Dr. Schem Rogerson Bader
Dr. Bader is a Mitacs Postdoctoral Fellow with York University, Archive-Counter Archive, and The ArQuives: Canada’s Queer Archive. With a PhD in Communication and Culture from the Joint Graduate Program at York/Ryerson Universities and an MFA from The School of Visual Arts in New York, Schem embraces interdisciplinarity and intersections of theory and practice. Focusing on queer history, their research examines historical violence and persistence. The recent co-authored publication with Paul Long, Media Studies: Texts, Production will be launched by Routledge, Fall 2021. Other articles include, “I, Mabel Hampton: Political Power and The Archive” (PUBLIC, 2018) and “The Idiosyncratic Archive: Queerness, Duration and Photography” (Identities: Journal for Politics, Gender, and Culture, 2018). Recently, Schem received the SSHRC Connections Grant (2021) for Indexing Resistance: The Blood & Guts of Queer Protest to coincide with Toronto Pride, June 2022. This conference brings together queer archives, archivists, artists and activists to unpack the complexities of queer resistance.
Dr. Roberta Buiani
Roberta Buiani (PhD Communication and Culture, YorkU) is an interdisciplinary artist and scholar based in Toronto. She is the co-founder of the ArtSci Salon at the Fields Institute for Research in Mathematical Sciences (Toronto) and co-organizer of LASER Toronto. Her recent SSHRC-funded research creation project draws on feminist technoscience and on collaborative encounters across the sciences and the arts to investigate emerging life forms exceeding the categories defined by traditional methods of classification. Her artistic work has travelled to art festivals (Transmediale; Hemispheric Institute Encuentro; Brazil), community centres and galleries (the Free Gallery Toronto; Immigrant Movement International, Queens, Myseum of Toronto), and science institutions (RPI; the Fields Institute). Her writing has appeared on TOPIA, Space and Culture, Cultural Studies, The Canadian Journal of Communication among others. With the ArtSci Salon she has launched a series of curatorial experiments, by occupying and re-populating abandoned spaces and cabinets across university campuses with arts installations. She is a former fellow of the Fields Institute and a research associate at the Centre for Feminist Research at York University.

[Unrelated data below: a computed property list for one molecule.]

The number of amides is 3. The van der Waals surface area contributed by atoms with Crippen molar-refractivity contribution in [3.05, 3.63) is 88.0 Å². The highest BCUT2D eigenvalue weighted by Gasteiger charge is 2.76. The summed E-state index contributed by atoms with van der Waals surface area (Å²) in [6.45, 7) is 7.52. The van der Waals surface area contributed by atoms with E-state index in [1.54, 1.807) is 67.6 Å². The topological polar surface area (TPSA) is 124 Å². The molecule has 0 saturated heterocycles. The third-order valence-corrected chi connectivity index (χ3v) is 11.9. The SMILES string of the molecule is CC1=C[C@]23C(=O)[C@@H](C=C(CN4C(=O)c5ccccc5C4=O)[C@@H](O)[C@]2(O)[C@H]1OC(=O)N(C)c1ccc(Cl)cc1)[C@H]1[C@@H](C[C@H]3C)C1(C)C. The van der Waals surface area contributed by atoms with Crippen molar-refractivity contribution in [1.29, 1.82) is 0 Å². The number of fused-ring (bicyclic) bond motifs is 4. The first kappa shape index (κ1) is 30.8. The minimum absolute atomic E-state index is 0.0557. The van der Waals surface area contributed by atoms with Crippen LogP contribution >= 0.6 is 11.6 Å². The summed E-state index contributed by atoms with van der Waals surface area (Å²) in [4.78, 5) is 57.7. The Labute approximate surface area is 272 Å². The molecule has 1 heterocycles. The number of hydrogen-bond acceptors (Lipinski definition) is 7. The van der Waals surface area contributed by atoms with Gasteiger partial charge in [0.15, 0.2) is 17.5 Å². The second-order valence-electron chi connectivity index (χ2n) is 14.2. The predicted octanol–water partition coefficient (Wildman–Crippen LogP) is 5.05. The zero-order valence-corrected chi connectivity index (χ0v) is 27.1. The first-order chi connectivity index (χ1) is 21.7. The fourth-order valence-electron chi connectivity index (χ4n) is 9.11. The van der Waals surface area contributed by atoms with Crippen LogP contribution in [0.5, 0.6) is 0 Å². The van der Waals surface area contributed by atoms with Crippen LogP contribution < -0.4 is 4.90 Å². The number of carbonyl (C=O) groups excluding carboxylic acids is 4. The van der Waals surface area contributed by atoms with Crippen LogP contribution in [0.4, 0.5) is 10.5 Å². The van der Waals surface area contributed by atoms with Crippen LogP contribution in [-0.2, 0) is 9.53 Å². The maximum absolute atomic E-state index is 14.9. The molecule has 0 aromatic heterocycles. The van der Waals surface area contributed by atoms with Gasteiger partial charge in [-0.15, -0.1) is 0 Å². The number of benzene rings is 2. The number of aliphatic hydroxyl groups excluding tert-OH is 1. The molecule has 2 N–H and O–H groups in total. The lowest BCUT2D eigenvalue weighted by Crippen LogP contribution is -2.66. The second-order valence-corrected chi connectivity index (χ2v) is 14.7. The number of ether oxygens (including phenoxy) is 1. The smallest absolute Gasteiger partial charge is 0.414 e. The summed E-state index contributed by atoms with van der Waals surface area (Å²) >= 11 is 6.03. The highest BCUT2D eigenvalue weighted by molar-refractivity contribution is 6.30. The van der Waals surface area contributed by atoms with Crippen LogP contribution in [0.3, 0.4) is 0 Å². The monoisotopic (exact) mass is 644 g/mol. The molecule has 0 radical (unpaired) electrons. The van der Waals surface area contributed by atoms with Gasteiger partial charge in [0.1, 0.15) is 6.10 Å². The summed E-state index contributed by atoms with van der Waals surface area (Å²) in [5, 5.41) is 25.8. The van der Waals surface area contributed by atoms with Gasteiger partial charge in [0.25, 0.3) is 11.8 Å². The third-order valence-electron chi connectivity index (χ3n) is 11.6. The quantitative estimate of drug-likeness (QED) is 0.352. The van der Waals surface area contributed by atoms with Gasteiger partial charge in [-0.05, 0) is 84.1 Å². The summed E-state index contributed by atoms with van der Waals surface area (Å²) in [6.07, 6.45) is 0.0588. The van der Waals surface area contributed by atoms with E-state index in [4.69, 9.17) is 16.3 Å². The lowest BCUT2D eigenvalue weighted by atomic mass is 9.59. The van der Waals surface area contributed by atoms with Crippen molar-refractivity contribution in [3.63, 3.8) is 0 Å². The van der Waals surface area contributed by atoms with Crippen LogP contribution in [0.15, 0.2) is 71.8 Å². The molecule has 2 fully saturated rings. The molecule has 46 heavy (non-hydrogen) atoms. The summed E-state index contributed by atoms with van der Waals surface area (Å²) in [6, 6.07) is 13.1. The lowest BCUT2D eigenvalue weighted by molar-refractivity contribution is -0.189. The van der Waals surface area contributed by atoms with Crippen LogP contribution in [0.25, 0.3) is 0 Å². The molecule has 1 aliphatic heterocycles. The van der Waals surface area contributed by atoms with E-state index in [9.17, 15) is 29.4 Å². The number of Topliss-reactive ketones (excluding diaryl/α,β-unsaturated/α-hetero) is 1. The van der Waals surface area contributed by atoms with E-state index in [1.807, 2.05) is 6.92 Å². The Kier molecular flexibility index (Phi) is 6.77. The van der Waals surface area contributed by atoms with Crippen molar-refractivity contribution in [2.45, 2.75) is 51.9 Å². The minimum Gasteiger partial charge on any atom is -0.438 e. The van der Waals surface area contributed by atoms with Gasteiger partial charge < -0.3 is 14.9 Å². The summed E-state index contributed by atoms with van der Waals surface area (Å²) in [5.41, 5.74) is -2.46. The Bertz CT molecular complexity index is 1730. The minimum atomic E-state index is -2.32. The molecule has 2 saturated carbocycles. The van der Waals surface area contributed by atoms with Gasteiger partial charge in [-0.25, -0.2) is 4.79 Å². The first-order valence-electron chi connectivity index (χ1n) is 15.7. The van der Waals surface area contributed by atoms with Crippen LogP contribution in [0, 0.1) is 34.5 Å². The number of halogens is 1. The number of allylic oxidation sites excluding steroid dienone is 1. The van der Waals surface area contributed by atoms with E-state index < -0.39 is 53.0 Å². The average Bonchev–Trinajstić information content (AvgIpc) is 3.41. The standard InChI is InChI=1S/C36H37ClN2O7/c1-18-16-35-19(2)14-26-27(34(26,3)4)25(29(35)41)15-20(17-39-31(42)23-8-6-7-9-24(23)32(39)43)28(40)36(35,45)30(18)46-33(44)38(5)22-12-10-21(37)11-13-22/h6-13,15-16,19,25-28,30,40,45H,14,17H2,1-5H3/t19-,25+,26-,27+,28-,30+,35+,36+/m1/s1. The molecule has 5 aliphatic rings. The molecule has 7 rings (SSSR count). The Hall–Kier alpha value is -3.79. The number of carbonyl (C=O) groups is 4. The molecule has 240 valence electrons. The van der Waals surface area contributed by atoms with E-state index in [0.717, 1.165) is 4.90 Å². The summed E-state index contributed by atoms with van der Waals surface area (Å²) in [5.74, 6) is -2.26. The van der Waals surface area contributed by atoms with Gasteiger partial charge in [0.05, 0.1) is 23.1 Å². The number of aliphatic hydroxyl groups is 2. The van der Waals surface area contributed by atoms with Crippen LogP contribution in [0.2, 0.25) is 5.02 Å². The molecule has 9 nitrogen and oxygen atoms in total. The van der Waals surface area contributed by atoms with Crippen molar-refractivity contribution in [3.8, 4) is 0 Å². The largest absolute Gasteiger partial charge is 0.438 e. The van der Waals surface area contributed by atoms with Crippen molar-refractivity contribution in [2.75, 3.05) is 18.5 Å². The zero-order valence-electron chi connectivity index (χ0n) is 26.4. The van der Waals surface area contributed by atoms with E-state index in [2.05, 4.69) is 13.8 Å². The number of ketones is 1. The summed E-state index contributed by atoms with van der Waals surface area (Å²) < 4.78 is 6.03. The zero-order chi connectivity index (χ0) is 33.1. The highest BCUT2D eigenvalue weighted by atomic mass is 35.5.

Dr. Julia Gray
Julia Gray, PhD, is a playwright and theatre director, as well as a performance and cultural studies scholar and critical social scientist; her award-winning work spans the arts, humanities, and social and health sciences to elucidate social experiences and overturn ablest cultural assumptions of aging and disability. She also works to theorize arts and critical qualitative methodologies, and she has published and presented across disciplines. In addition to being a Visiting Scholar with Sensorium, she is also an Assistant Professor, Teaching Stream at the University of Toronto Scarborough, in the Department of Health & Society, and an Academic Fellow at the Centre for Critical Qualitative Health Research at the University of Toronto. You can find more information at www.thejuliagray.ca